Tuesday, April 5, 2011

Devolution's lack of diversity:

From the Guardian:
Despite being set up to empower and involve the people of Scotland and Wales, both their devolved legislatures have been slow to include the countries' ethnic minorities. On this count at least, they have been arguably weaker than Westminster.
On the "diversity" question generally, both institutes are struggling.
Some figures to back up that assertion-

1. There are 170,000 people from an Asian, black or mixed race background among the Scottish electorate, 4% of the Scottish population but Holyrood has only ever had one non-white MSP elected.
2. Wales has an overall minority ethnic population of  3% of the population, yet it's first minority ethnic member was elected only in 2007.
3. In Scotland and Wales, gay rights groups believe the lesbian, gay and bisexual population (estimated to be 6% of the general population) is still "greatly under-represented in frontline politics".
4. It is predicted that  the number of women elected to Holyrood and the Welsh assembly on 5 May will be the lowest on record, Guardian has found less than 30% of the major parties' candidates will be women.

Almost goes without saying that the white, middle-aged, middle-class gentlemen's club that is Stormont is worse on all 3 counts- one ethnic minority, zero openly gay and a grand total  of 14 female MLAs out of a total of 108.
Not very impressive figures at all.


The Aberdonian said...

Did you mention that Scotland has a (and probably the first) openly bi-sexual party leader in the UK - Patrick Harvie of the Scottish Greens.

Apart from Harvie, there were two Liberal Democrat MSPs in same sex partnerships in the last parliament.

And of course behind the scenes Salmond's chief advisor Stephen Noon is homosexual and indeed a martyr. He was sacked by the Catholic Church where he worked as a press officer for coming out.

And of course a man widely tipped to have been a future MSP and even First Minister Steven Purcell, the former Glasgow City leader until his downfall last year.

I agree about the lack of Asian MSPs not being ideal. This was flagged up in the first two parliaments. However there have been exotic MSPs including Linda Fabiani, the Scottish-Italian former minister Linda Fabiani and there was even a former Scottish-Ukrainian MSP (whose father was in the Ukrainian SS but never mind).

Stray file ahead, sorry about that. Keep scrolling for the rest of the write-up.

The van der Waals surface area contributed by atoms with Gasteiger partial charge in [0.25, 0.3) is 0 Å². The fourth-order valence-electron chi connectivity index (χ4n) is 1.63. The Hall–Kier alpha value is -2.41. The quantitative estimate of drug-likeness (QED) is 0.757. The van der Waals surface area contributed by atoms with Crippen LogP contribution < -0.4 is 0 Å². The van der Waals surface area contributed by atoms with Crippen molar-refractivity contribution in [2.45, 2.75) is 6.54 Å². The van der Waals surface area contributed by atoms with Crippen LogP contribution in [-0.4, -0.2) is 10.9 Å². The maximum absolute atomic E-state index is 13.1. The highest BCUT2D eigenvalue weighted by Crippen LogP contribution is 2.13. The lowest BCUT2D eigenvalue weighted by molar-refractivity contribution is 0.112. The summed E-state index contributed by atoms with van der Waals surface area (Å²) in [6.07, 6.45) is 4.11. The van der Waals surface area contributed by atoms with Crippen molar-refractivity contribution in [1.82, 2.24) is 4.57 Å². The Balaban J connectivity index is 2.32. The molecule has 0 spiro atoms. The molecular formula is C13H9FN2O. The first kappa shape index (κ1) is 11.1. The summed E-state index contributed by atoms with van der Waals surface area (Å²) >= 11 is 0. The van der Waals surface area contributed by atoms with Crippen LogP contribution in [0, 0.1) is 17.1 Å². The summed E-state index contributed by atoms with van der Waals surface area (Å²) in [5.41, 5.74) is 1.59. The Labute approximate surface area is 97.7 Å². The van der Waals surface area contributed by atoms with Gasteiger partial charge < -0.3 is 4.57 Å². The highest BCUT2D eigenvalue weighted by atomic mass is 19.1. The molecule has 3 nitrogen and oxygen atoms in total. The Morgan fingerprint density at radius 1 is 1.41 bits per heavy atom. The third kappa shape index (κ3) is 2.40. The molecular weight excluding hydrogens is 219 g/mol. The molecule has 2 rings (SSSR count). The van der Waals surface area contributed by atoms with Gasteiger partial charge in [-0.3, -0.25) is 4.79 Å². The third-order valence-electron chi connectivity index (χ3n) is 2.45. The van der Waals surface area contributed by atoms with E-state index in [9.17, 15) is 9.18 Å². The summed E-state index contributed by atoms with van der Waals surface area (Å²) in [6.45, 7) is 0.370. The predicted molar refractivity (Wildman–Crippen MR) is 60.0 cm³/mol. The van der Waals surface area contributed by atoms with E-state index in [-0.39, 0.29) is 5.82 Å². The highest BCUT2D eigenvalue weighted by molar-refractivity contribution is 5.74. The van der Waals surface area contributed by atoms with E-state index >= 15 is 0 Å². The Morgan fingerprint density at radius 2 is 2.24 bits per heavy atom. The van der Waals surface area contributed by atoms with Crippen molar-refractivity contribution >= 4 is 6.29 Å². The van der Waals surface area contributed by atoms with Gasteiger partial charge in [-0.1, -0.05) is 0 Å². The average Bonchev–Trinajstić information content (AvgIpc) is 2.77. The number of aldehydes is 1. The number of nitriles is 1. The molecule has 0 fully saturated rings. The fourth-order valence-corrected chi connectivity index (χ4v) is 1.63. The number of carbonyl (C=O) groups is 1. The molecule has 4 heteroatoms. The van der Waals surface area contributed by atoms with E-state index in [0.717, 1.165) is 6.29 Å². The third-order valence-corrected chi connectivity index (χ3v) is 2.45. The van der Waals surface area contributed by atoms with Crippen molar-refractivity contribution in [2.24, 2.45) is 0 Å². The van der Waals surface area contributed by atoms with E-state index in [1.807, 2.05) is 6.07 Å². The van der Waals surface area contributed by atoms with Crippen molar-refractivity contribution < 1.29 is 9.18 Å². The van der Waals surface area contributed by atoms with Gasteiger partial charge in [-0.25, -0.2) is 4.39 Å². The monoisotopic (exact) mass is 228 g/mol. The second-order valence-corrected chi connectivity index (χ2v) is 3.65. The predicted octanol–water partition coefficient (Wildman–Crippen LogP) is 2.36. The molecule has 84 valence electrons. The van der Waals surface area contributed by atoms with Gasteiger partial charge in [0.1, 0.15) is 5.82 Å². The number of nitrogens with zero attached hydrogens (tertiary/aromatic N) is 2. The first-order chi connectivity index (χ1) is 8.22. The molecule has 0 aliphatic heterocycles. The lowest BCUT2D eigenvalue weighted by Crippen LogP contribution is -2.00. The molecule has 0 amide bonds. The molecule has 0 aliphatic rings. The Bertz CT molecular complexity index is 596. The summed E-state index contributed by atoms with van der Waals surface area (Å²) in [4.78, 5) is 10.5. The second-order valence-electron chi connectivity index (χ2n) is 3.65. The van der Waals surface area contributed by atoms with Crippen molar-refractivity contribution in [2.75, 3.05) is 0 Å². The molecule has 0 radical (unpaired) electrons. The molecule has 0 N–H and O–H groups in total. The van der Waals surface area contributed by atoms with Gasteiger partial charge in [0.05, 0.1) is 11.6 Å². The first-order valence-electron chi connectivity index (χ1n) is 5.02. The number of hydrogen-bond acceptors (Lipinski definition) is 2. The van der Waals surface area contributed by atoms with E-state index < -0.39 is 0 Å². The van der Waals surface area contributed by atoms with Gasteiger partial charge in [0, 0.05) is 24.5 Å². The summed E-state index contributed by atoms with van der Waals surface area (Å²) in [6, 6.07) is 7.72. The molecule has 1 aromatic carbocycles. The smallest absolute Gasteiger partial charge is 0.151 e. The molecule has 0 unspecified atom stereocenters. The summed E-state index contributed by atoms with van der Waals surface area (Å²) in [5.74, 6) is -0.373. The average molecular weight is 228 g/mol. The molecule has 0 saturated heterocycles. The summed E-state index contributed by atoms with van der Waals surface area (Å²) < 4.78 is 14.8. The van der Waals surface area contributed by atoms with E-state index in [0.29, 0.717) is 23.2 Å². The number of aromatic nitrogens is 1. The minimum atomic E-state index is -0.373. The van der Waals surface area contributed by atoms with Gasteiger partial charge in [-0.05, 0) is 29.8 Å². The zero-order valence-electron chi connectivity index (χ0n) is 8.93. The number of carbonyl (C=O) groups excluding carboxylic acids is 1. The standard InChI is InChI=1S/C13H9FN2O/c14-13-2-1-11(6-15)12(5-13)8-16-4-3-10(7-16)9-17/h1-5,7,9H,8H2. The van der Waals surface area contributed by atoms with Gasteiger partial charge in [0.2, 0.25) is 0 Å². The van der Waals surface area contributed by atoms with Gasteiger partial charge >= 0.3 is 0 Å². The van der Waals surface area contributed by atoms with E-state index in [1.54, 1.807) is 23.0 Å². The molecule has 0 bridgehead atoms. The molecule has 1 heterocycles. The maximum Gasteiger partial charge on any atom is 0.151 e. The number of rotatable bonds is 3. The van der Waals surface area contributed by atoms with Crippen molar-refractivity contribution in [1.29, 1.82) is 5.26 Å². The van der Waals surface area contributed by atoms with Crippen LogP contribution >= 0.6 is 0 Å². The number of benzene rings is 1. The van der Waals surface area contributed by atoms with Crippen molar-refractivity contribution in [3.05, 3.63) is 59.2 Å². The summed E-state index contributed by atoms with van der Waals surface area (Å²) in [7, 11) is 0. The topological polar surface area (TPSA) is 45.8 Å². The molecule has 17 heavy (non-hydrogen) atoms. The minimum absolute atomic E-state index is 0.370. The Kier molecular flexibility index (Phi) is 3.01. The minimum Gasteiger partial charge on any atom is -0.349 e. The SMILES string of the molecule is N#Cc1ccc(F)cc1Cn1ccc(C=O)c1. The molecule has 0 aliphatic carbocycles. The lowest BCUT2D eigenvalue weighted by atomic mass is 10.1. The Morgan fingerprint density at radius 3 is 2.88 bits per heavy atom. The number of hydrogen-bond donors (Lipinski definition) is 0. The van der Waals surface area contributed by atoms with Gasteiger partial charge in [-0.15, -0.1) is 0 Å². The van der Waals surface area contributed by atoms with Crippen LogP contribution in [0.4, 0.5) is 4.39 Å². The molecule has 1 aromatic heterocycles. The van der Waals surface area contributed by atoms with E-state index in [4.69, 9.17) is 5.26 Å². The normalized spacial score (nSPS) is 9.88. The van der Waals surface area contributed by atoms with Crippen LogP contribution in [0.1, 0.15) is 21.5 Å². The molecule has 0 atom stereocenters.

And of course when it comes to the women, has not three out of the four main parties had women leaders. Goldie, Alexander and whilst Salmond was leader but not in Holyrood, Sturgeon at Holyrood. How many UK parties have had women leaders. 1 out of 3.

O'Neill said...

Well... yes, but that makes 3 gay Scottish reps and having three female leaders it doesn't increase the total number of women MSPs either.

TOPRICE.IE said...

So women should start doing something if they want to have some equal rights...

O'Neill said...


I would be against "forced" candidature processes guaranteeing places for minorities and women.

However, for any democratic party to be worthy of the name, they should be welcome every individual to join irrespective of religion, race, gender, sexual orientation.
That being the case then, by the law of averages, the respective assemblies would then start, eventually, to be more representative of the demographics of the population at large.

To be fair (and I thought Aberdonian might have mentioned this;)) Plaid Cymru and the SNP do apparently go out of their way to facilitate "non-traditional" members but they are, as evidenced by the figures, appear to be the exception amongst UK parties.

Wildgoose said...

I am completely opposed to any kind of quotas - nobody can help their sex, sexuality or the skin colour that they are born with - including white male heterosexuals like myself!

Having said that, I have long thought it would be a good idea to merge neighbouring constituencies so that each returns 2 members. Then give every elector the chance to vote for one man and one woman to represent them. An instant 50% balance between the sexes without any artificial and divisive quotas and lists.